Correction #1: Added dissent to opinion.
NORTH CAROLINA COURT OF APPEALS
Filed: 6 June 1995
JOHN PAUL AGEE,
THOMASVILLE FURNITURE PRODUCTS,
LIBERTY MUTUAL INSURANCE CO.,
I.C. Nos. 162509 & 30374
Appeal by plaintiff from Opinion and Award of the North Carolina Industrial Commission filed 1 May 1994 and amended 18 May 1994. Heard in the Court of Appeals 19 April 1995.
Donaldson & Horsley, P.A., by Kathleen G. Sumner, for plaintiff-appellant.
Brinkley, Walser, McGirt, Miller, Smith & Coles, L.L.P., by G. Thompson Miller, for defendants-appellants.
Plaintiff injured his wrist on 30 April 1991 while working as a master carver for defendant employer. He reported this injury to the company nurse the next day but did not seek further medical treatment at that time. On 3 September 1991, plaintiff allegedly injured his left elbow when he reached to pull his machine and felt something hot run up his arm. The next day, plaintiff was seen by Dr. Futrell, who referred plaintiff to Dr. Sypher for further treatment.
The parties entered into a Form 21 agreement to pay plaintiff temporary total disability benefits for a "strain to [left] wrist" arising out of the April 1991 injury by accident. Plaintiff received these benefits from 12 September 1991 until 18 May 1992, at which time Dr. Sypher released plaintiff to return to work. The day before his scheduled return to work, plaintiff broke his right little finger in an accident at home. He was given four weeks' leave of absence for the injury to his finger. At the end of that period, plaintiff did not report to work, and he was terminated on 26 June 1992. On 16 July 1992, Dr. Sypher determined that plaintiff's left wrist had reached maximum medical improvement and released him with a ten percent permanent partial disability of the left hand.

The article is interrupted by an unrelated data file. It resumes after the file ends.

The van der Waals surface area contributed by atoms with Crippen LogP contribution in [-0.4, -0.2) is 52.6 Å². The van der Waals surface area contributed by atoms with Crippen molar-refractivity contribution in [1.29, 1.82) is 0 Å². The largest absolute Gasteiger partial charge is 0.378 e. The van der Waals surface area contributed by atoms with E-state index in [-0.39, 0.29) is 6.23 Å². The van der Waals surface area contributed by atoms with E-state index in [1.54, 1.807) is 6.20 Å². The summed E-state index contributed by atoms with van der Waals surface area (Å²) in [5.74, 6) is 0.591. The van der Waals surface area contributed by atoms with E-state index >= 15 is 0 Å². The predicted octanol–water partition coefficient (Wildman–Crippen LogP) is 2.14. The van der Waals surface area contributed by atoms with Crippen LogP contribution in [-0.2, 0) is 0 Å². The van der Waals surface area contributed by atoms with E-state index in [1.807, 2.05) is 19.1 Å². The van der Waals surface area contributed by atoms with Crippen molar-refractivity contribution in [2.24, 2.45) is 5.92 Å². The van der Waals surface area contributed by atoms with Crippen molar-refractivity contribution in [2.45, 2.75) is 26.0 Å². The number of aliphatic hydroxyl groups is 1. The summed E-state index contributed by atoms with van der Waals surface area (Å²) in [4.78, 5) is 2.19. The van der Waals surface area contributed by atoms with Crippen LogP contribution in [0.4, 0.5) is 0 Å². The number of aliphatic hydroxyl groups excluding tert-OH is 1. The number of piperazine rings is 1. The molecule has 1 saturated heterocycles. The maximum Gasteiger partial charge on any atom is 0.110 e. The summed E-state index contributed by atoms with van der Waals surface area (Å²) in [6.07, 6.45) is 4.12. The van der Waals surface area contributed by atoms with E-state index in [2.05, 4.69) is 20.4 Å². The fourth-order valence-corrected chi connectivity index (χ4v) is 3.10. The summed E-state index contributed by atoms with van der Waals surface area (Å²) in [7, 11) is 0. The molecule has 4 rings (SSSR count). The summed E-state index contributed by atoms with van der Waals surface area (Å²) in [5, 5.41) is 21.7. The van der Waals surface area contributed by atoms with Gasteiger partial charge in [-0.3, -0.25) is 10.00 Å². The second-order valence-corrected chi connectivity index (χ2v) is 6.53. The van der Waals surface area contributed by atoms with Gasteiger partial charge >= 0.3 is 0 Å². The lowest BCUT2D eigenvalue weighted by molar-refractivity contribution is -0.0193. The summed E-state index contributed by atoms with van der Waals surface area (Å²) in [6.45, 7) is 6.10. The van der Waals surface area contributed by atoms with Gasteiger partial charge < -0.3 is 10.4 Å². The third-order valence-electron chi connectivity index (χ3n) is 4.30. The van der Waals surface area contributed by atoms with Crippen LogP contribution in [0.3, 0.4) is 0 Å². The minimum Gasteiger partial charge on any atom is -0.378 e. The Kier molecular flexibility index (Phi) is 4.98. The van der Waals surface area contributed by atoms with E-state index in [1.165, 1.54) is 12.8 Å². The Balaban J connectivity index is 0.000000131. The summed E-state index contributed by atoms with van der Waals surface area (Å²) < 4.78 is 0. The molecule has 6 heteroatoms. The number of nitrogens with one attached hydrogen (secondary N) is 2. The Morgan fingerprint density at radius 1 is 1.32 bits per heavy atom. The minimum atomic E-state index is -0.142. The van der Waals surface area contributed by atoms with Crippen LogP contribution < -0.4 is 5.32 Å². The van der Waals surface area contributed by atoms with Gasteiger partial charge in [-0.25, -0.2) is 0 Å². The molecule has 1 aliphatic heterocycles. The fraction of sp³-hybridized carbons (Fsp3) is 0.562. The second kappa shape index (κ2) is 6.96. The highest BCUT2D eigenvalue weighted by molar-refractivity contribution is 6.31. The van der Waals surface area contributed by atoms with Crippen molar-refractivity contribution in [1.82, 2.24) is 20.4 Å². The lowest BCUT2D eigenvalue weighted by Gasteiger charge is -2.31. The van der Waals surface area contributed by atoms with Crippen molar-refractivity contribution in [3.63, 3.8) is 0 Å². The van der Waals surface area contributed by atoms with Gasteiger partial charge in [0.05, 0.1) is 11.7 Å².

On 9 November 1992, plaintiff filed a new claim seeking compensation for an injury to his left elbow arising out of the incident on 3 September 1991. Defendants did not accept this claim. At the hearing, plaintiff contended that he injured his elbow in the April 1991 accident. Defendants disputed this contention and argued that the alleged incident in September 1991 either did not occur at all or did not occur in the manner alleged by plaintiff.
After further discovery, the deputy commissioner filed an Opinion and Award containing the following findings of fact: